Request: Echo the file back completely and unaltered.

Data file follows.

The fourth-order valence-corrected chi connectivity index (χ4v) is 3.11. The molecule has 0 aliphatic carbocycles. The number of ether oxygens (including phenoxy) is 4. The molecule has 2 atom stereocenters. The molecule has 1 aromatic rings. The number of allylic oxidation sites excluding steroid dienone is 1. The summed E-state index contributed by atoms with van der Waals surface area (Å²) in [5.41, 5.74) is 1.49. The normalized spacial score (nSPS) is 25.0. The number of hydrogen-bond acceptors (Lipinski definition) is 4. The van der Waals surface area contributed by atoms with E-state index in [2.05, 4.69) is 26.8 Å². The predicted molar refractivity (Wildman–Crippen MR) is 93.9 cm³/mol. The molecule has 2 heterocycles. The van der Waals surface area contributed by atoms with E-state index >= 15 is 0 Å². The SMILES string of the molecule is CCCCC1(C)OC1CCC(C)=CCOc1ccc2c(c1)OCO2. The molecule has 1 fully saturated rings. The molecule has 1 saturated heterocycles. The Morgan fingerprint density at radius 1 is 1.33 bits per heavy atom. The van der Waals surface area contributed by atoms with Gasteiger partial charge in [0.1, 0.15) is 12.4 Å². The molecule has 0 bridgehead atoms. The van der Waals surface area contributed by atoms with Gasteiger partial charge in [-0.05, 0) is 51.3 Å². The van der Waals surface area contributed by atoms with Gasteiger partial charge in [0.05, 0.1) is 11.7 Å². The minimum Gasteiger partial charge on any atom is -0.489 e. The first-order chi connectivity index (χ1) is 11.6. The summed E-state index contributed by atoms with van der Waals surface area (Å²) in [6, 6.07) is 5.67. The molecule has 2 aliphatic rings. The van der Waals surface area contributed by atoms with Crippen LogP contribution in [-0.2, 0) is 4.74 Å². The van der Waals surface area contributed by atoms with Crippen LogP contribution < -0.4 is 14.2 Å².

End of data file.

The fourth-order valence-corrected chi connectivity index (χ4v) is 3.11. The molecule has 0 aliphatic carbocycles. The number of ether oxygens (including phenoxy) is 4. The molecule has 2 atom stereocenters. The molecule has 1 aromatic rings. The number of allylic oxidation sites excluding steroid dienone is 1. The summed E-state index contributed by atoms with van der Waals surface area (Å²) in [5.41, 5.74) is 1.49. The normalized spacial score (nSPS) is 25.0. The number of hydrogen-bond acceptors (Lipinski definition) is 4. The van der Waals surface area contributed by atoms with E-state index in [2.05, 4.69) is 26.8 Å². The predicted molar refractivity (Wildman–Crippen MR) is 93.9 cm³/mol. The molecule has 2 heterocycles. The van der Waals surface area contributed by atoms with E-state index >= 15 is 0 Å². The SMILES string of the molecule is CCCCC1(C)OC1CCC(C)=CCOc1ccc2c(c1)OCO2. The molecule has 1 fully saturated rings. The molecule has 1 saturated heterocycles. The Morgan fingerprint density at radius 1 is 1.33 bits per heavy atom. The van der Waals surface area contributed by atoms with Gasteiger partial charge in [0.1, 0.15) is 12.4 Å². The molecule has 0 bridgehead atoms. The van der Waals surface area contributed by atoms with Gasteiger partial charge in [-0.05, 0) is 51.3 Å². The van der Waals surface area contributed by atoms with Gasteiger partial charge in [0.05, 0.1) is 11.7 Å². The minimum Gasteiger partial charge on any atom is -0.489 e. The first-order chi connectivity index (χ1) is 11.6. The summed E-state index contributed by atoms with van der Waals surface area (Å²) in [6, 6.07) is 5.67. The molecule has 2 aliphatic rings. The van der Waals surface area contributed by atoms with Crippen LogP contribution in [-0.2, 0) is 4.74 Å². The van der Waals surface area contributed by atoms with Crippen LogP contribution < -0.4 is 14.2 Å².